By 1945, however, the Second World War had thoroughly disrupted the imperial order. Metropolitan France suffered widespread food shortages, high inflation, and dwindling reserves of the foreign currencies necessary for importing other materials for rebuilding the nation. To join the international monetary system forged in the Bretton Woods agreements - ratified by the French on that same 1945 Christmas - the metropolitan franc would need to be devalued against the U.S. dollar, bolstered by the much stronger U.S. economy. In a spirit of “selflessness,” declared French finance minister René Pleven, France did “not want to impose on its distant daughters the consequences of its own poverty” (12). Differentiating the metropolitan franc from a new CFA franc would thus spare the colonies from this harsh devaluation. According to Pleven, a differently-valued CFA currency, at a fixed exchange rate (first, 1 to 1.70) with the metropolitan franc but freely convertible from one to the other, would better “respect” Africans’ “needs and their local contingencies” (12).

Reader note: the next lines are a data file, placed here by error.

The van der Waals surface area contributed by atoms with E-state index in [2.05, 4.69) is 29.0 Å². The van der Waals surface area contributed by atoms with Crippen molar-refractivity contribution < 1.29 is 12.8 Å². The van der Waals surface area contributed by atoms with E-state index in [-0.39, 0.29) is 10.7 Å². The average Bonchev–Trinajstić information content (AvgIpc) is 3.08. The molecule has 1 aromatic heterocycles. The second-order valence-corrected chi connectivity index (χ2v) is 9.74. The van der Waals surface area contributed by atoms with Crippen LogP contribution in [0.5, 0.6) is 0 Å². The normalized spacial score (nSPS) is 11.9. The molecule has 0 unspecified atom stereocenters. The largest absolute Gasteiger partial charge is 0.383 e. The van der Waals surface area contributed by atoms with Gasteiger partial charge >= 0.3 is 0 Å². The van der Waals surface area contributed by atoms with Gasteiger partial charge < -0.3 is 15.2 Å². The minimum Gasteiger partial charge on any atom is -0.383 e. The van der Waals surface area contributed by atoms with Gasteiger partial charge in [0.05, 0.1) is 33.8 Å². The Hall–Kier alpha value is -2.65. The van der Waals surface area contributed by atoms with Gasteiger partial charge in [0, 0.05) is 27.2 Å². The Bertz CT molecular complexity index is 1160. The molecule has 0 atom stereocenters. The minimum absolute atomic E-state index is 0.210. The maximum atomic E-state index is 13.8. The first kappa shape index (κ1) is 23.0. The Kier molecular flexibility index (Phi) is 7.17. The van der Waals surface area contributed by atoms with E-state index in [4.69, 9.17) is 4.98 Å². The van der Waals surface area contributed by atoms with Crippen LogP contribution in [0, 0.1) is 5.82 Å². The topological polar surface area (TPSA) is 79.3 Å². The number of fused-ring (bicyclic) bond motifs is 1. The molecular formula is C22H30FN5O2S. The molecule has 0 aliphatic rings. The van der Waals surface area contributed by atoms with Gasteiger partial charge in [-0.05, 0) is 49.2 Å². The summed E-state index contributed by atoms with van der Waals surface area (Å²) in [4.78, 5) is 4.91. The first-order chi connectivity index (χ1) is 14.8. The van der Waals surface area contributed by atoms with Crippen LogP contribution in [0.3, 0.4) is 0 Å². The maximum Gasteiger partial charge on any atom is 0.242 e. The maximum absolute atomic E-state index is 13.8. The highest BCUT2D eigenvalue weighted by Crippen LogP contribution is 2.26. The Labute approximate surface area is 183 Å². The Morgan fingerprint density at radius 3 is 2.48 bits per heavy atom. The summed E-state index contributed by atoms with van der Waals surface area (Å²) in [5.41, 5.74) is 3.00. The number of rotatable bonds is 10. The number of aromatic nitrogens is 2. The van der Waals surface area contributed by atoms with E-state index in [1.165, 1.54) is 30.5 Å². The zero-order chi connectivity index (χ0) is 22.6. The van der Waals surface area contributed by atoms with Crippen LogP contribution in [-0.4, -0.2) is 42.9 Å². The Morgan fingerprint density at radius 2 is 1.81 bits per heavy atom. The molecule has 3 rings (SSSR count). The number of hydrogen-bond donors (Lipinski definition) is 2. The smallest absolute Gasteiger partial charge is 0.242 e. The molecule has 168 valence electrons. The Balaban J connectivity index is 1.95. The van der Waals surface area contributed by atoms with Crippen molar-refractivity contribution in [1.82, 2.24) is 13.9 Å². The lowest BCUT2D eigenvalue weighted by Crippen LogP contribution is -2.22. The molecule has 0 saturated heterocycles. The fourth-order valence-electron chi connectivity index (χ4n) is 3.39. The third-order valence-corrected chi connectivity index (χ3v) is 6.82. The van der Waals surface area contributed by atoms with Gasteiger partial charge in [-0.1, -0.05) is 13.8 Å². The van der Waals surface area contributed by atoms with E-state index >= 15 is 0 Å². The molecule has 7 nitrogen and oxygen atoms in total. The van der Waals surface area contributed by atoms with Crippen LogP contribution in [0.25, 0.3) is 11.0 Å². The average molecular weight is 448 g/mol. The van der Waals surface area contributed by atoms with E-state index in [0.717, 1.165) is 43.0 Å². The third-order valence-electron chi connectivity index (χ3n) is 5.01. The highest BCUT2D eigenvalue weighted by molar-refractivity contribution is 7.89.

The embattled empire was compelled to “loosen its grip” in Africa, extending new rights and privileges to African subjects who had “played a decisive role in the war effort” and now insisted on social improvements (10). Consequently, argue Pigeaud and Sylla, the creation of the CFA franc was “actually designed to allow France to regain control of its colonies” (13). 

What Minister Pleven called generosity might better be called a swindle. While the French franc faced devaluation, the CFA franc came into existence over-valued [1]. Pigeaud and Sylla break down how this mismatch was “perfectly functional to Paris’s interests” (13). French goods-for-export, now priced in a devalued currency (made cheaper), would find easy markets in the colonies, increasingly through middle-men like Xala’s Chambre de Commerce. African goods - especially important raw materials, from uranium to cocoa, priced too expensively for domestic consumption and now (by virtue of the “strong” CFA franc) more expensively than those of other tropical suppliers - would find buyers more exclusively in France, who would not have to use foreign reserves to purchase these essential imports. In effect, the new CFA monetary policies re-consolidated France’s imperial economy even as the monopoly regime of the colonial pact could be formally retired in recognition of demands for change from colonial subjects.